Breakfast In Bedlam

dark short story breakfast

[wrote this a couple years ago now, but thought i’d stick it up here to save my blog from utter dormancy while i finish my degree. enjoy!]

She was the apple of Frederick’s eye: a softly pulsating spot at the core of his being where light glowed like fresh coals against a warm grate…Sarah.

From city to city, he had always loved her. Barely a day passed where he found himself more than a laugh’s throw away and photos of his beautiful chérie lined the surface of his bedside table. The night before had been a wild one: Sarah and her colleagues – fellow student nurses on placement at the local hospital – celebrated the end of their pre-reg years with a few bottles of bubbly, finger food and live music at The Sunken Leaves, an ex-brewery turned jazz bar by the riverside.

Holding little renown as a steadfast drinker, Sarah met lights-out early on and was sent off home by the girls, knowing her dutiful husband worked nights and would take care of her hangover come morning. In the event she happened upon Frederick in the street on his way home from work. A drunken “Hello… what’s your name again?” was laughed off as he paid the cabby and led her across the street, inside the crudely painted door and up the stairs where to lay her to rest, firmly tucking her in. He gave her a bitter nightcap to help pass the night soundly.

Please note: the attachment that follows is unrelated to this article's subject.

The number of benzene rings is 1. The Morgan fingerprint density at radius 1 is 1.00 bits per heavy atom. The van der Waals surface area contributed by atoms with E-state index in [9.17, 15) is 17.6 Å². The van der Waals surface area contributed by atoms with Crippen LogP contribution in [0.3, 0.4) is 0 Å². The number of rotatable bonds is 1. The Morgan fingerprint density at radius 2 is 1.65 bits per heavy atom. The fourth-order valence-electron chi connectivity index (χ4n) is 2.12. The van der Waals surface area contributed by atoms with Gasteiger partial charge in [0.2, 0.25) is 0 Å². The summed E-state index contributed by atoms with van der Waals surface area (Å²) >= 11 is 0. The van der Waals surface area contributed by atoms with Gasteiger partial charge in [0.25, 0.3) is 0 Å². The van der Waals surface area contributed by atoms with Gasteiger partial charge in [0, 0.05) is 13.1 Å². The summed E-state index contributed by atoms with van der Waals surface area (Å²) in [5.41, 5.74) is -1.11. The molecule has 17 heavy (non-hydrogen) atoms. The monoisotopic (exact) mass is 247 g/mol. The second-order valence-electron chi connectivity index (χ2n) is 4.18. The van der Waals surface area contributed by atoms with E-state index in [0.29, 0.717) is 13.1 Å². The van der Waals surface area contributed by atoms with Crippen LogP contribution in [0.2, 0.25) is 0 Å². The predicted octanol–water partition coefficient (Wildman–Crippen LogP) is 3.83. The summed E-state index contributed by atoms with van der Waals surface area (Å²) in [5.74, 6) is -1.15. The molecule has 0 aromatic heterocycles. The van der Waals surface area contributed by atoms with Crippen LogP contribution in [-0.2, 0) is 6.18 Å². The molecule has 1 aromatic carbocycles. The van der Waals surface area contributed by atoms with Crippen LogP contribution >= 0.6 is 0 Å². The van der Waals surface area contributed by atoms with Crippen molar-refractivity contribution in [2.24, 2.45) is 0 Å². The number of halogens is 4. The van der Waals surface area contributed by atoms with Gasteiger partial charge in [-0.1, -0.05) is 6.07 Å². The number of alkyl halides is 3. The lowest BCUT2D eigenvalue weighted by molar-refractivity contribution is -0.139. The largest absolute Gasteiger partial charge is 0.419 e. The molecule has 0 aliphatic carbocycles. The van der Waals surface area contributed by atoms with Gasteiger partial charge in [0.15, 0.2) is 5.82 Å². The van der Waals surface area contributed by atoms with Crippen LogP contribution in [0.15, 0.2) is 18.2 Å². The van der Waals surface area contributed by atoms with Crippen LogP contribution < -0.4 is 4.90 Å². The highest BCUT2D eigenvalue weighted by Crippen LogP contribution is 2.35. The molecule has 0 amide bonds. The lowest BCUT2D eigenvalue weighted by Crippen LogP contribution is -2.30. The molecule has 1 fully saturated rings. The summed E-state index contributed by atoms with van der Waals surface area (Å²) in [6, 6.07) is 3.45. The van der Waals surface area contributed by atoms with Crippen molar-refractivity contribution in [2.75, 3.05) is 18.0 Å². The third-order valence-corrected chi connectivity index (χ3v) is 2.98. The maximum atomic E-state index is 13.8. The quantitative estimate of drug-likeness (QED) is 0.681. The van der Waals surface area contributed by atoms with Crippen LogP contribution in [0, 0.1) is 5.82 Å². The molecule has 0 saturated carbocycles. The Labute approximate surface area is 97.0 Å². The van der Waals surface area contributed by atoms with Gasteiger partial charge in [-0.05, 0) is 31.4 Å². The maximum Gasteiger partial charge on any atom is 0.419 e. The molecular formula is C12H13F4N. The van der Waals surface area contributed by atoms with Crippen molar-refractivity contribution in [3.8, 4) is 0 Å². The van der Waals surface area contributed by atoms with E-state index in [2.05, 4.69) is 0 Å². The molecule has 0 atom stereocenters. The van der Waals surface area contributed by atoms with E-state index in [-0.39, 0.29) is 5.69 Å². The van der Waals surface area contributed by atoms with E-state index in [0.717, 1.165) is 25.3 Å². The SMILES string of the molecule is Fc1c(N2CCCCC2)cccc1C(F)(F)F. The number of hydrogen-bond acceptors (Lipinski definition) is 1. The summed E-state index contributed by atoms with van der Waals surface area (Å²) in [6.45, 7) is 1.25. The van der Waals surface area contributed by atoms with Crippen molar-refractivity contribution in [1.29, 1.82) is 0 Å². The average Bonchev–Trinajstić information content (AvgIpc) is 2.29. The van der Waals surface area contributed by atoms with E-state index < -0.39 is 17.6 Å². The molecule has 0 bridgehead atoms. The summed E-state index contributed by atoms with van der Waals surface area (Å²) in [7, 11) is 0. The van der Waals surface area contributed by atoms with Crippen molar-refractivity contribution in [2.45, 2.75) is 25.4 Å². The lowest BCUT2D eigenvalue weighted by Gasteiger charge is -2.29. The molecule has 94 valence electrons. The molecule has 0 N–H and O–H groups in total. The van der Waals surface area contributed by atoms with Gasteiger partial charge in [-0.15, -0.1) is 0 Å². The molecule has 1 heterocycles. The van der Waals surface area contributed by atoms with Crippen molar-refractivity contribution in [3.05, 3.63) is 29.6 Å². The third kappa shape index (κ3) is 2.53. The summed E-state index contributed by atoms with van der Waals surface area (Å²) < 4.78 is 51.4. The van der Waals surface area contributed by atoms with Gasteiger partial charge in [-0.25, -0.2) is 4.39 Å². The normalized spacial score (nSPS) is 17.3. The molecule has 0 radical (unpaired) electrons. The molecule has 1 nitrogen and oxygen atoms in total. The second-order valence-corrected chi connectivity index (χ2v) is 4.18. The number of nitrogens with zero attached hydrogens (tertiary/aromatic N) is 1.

When he woke, Sarah was busy making her best impression of a log and was sleeping dreamlessly, thank goodness. Bubbling with an absurd giddiness he swept the entire house – polished glasses, hoovered carpets, emptied bins and even brushed Sarah’s soft brown-blonde hair out of tresses and in to smooth, even strands. Next he made her favourite: two poached eggs on gluten-free toast, chamomile tea and a little bowl of sugary cereal on the side of the tray; a little pick-me-up.

When he entered the room, Sarah had already woken. Opening his mouth in pleasant greeting, the screaming cut him short. Sarah split the air and rent apart the morning silence. Her skin burned and roared protest against the rough, unforgiving bonds which tucked her firmly in to the bed, powerless. The whites of her eyes sung of paralysing fear but her noise dampened with another “bitter nightcap” napkin and she settled back down. Frederick, unperturbed, sat by her side and began to re-tie the pleats in her hair, smiling vacantly at her photos on his bedside table; his own scene-mismatched face filling the holes cut beside her own.

Across the street, two detectives spoke in placid tones to a man stricken with grief and streaming tears from his eyes. They sat in his kitchen, poached eggs growing cold in the morning sun.


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